Reboot Tour 2011 travel blog

Middelburg Stadhuis

Sluis Belfort

Typical Belgian canalside path

Het Brugse Beertje


Bruges Belfort

Ostend yacht marina and station

Café Botteltje

Fat Matilda

Ostend Casino

Ostend Church of St Peter and St Paul

Ostend Walk of Fame

Leafblower advert

Ferry #30


Thames Barrier

Canary Wharf and environs

After taking the scenic route to the Belgian border via the tourist town of Sluis, I arrived at the campsite in the Bruges suburbs early enough to do a final lot of laundry before heading into town. Bruges is one of the finest and best preserved medieval cities of Europe and having visited plenty of times previously I knew just where to head for the best beer in town. I then moved on to a restaurant I knew that had travelled some distance upmarket since my last visit, and consequently ended up with a nice but very expensive meal. I returned to the Brugse Beertje for a couple more beers and caught the last bus from the city centre to the campsite. Next morning I got up early and backtracked a few miles in order to return to the North Sea Coast route, which I took to Ostend, home of Marvin Gaye.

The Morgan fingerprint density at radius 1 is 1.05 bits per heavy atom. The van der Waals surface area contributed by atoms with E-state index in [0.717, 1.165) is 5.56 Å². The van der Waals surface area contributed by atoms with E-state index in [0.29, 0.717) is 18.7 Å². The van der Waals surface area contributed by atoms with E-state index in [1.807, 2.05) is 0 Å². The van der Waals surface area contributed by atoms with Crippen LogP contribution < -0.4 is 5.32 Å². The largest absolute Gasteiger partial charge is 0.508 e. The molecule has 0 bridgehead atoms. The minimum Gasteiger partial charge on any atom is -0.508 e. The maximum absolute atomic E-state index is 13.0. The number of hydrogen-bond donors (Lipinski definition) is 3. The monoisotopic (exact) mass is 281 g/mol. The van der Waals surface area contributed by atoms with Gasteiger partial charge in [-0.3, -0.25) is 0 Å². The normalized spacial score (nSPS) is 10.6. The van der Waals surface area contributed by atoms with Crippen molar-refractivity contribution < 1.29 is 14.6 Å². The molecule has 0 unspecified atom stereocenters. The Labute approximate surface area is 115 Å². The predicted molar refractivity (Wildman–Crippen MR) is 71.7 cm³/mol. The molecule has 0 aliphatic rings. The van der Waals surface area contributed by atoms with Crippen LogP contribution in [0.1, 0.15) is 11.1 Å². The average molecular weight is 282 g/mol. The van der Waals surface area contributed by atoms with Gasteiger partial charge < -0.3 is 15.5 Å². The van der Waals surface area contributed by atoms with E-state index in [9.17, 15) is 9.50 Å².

The Belgian coastline is very built up, probably since it's only forty-odd miles long and serves the seaside requirements of a densely populated nation. By far the largest of the Belgian resorts, Ostend was once a very prestigious holiday destination. These days it's maybe lost some of its cachet, but it's still a vibrant place, and contrasts well with Bruges. It's largely built on the grid system, and bursting with modern apartment blocks and hotels, though there are some nice Art Deco and neoclassical facades to admire if you keep your eyes peeled. If beaches are your thing, you'd do well to find a nicer city beach anywhere, with miles of fine sand just a few yards from the main streets. In Botteltje, it boasts another of the greatest bars in Belgium. There is a ferry to Ramsgate, where I was planning to stay on the way home, but for some reason it doesn't take foot passengers or cyclists, so I had no option but to continue to Dunkirk.